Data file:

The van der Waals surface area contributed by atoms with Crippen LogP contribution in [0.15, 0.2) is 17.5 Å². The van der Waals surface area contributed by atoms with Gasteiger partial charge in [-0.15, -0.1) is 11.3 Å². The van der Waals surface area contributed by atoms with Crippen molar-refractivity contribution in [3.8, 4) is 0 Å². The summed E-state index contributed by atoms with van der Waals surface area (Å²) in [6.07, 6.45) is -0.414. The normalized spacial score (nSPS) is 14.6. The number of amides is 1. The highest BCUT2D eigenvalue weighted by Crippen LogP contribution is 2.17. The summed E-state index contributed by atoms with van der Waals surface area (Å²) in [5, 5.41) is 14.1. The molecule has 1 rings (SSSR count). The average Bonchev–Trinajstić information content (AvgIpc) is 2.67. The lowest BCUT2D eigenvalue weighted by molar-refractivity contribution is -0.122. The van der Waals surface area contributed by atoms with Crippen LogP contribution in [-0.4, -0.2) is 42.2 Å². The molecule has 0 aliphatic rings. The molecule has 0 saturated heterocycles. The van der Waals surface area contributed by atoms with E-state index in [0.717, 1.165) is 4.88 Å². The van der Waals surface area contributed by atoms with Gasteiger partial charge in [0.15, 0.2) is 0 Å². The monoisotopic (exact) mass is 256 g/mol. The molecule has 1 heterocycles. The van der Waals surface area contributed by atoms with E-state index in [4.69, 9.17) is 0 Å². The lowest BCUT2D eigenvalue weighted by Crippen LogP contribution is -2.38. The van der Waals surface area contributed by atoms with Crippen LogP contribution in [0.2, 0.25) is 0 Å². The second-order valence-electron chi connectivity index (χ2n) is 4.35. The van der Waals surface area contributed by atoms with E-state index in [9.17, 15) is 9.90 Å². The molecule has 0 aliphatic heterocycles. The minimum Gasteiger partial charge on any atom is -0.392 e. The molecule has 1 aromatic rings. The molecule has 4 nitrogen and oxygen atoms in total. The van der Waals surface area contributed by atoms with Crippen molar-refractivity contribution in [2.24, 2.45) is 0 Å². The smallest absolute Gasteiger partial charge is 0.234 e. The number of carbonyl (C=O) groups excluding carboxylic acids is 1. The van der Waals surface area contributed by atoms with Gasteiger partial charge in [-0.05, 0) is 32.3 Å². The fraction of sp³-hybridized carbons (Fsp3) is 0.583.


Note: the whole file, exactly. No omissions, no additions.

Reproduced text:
The van der Waals surface area contributed by atoms with Crippen LogP contribution in [0.15, 0.2) is 17.5 Å². The van der Waals surface area contributed by atoms with Gasteiger partial charge in [-0.15, -0.1) is 11.3 Å². The van der Waals surface area contributed by atoms with Crippen molar-refractivity contribution in [3.8, 4) is 0 Å². The summed E-state index contributed by atoms with van der Waals surface area (Å²) in [6.07, 6.45) is -0.414. The normalized spacial score (nSPS) is 14.6. The number of amides is 1. The highest BCUT2D eigenvalue weighted by Crippen LogP contribution is 2.17. The summed E-state index contributed by atoms with van der Waals surface area (Å²) in [5, 5.41) is 14.1. The molecule has 1 rings (SSSR count). The average Bonchev–Trinajstić information content (AvgIpc) is 2.67. The lowest BCUT2D eigenvalue weighted by molar-refractivity contribution is -0.122. The van der Waals surface area contributed by atoms with Crippen LogP contribution in [-0.4, -0.2) is 42.2 Å². The molecule has 0 aliphatic rings. The molecule has 0 saturated heterocycles. The van der Waals surface area contributed by atoms with E-state index in [0.717, 1.165) is 4.88 Å². The van der Waals surface area contributed by atoms with Gasteiger partial charge in [0.15, 0.2) is 0 Å². The monoisotopic (exact) mass is 256 g/mol. The molecule has 1 heterocycles. The van der Waals surface area contributed by atoms with E-state index in [4.69, 9.17) is 0 Å². The lowest BCUT2D eigenvalue weighted by Crippen LogP contribution is -2.38. The van der Waals surface area contributed by atoms with Crippen LogP contribution in [0.2, 0.25) is 0 Å². The second-order valence-electron chi connectivity index (χ2n) is 4.35. The van der Waals surface area contributed by atoms with E-state index in [9.17, 15) is 9.90 Å². The molecule has 0 aliphatic heterocycles. The minimum Gasteiger partial charge on any atom is -0.392 e. The molecule has 1 aromatic rings. The molecule has 4 nitrogen and oxygen atoms in total. The van der Waals surface area contributed by atoms with Crippen molar-refractivity contribution in [2.24, 2.45) is 0 Å². The smallest absolute Gasteiger partial charge is 0.234 e. The number of carbonyl (C=O) groups excluding carboxylic acids is 1. The van der Waals surface area contributed by atoms with Gasteiger partial charge in [-0.05, 0) is 32.3 Å². The fraction of sp³-hybridized carbons (Fsp3) is 0.583.